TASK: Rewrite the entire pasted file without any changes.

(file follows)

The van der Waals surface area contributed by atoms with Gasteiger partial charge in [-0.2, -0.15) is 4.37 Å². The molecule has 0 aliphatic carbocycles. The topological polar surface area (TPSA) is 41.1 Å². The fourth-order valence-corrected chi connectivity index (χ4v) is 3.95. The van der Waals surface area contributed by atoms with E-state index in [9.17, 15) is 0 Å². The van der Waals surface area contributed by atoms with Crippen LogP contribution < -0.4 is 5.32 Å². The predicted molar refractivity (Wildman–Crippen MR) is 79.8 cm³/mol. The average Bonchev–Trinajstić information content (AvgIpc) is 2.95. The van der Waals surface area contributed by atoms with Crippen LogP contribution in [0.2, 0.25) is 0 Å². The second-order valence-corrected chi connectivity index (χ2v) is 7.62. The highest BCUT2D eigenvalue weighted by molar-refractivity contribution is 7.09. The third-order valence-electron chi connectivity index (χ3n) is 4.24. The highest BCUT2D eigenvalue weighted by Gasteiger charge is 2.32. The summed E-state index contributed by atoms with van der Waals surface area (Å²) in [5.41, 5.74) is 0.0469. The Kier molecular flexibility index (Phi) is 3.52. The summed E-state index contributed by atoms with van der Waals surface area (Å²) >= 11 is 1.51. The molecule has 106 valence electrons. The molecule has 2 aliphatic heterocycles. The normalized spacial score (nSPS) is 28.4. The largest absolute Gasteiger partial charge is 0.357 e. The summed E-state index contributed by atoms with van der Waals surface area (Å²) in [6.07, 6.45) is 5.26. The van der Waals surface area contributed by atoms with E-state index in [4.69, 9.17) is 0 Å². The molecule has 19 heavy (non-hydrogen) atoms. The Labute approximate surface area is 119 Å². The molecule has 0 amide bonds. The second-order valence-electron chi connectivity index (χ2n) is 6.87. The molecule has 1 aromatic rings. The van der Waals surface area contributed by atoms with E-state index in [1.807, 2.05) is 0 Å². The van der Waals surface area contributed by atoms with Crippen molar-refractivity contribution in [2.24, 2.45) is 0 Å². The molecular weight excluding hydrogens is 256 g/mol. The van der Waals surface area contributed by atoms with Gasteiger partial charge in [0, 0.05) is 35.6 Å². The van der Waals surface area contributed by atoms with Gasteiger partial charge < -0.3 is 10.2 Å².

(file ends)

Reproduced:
The van der Waals surface area contributed by atoms with Gasteiger partial charge in [-0.2, -0.15) is 4.37 Å². The molecule has 0 aliphatic carbocycles. The topological polar surface area (TPSA) is 41.1 Å². The fourth-order valence-corrected chi connectivity index (χ4v) is 3.95. The van der Waals surface area contributed by atoms with E-state index in [9.17, 15) is 0 Å². The van der Waals surface area contributed by atoms with Crippen LogP contribution < -0.4 is 5.32 Å². The predicted molar refractivity (Wildman–Crippen MR) is 79.8 cm³/mol. The average Bonchev–Trinajstić information content (AvgIpc) is 2.95. The van der Waals surface area contributed by atoms with Crippen LogP contribution in [0.2, 0.25) is 0 Å². The second-order valence-corrected chi connectivity index (χ2v) is 7.62. The highest BCUT2D eigenvalue weighted by molar-refractivity contribution is 7.09. The third-order valence-electron chi connectivity index (χ3n) is 4.24. The highest BCUT2D eigenvalue weighted by Gasteiger charge is 2.32. The summed E-state index contributed by atoms with van der Waals surface area (Å²) in [5.41, 5.74) is 0.0469. The Kier molecular flexibility index (Phi) is 3.52. The summed E-state index contributed by atoms with van der Waals surface area (Å²) >= 11 is 1.51. The molecule has 106 valence electrons. The molecule has 2 aliphatic heterocycles. The normalized spacial score (nSPS) is 28.4. The largest absolute Gasteiger partial charge is 0.357 e. The summed E-state index contributed by atoms with van der Waals surface area (Å²) in [6.07, 6.45) is 5.26. The van der Waals surface area contributed by atoms with E-state index in [4.69, 9.17) is 0 Å². The molecule has 19 heavy (non-hydrogen) atoms. The Labute approximate surface area is 119 Å². The molecule has 0 amide bonds. The second-order valence-electron chi connectivity index (χ2n) is 6.87. The molecule has 1 aromatic rings. The van der Waals surface area contributed by atoms with E-state index in [1.807, 2.05) is 0 Å². The van der Waals surface area contributed by atoms with Crippen molar-refractivity contribution in [2.24, 2.45) is 0 Å². The molecular weight excluding hydrogens is 256 g/mol. The van der Waals surface area contributed by atoms with Gasteiger partial charge in [0, 0.05) is 35.6 Å². The van der Waals surface area contributed by atoms with Gasteiger partial charge < -0.3 is 10.2 Å².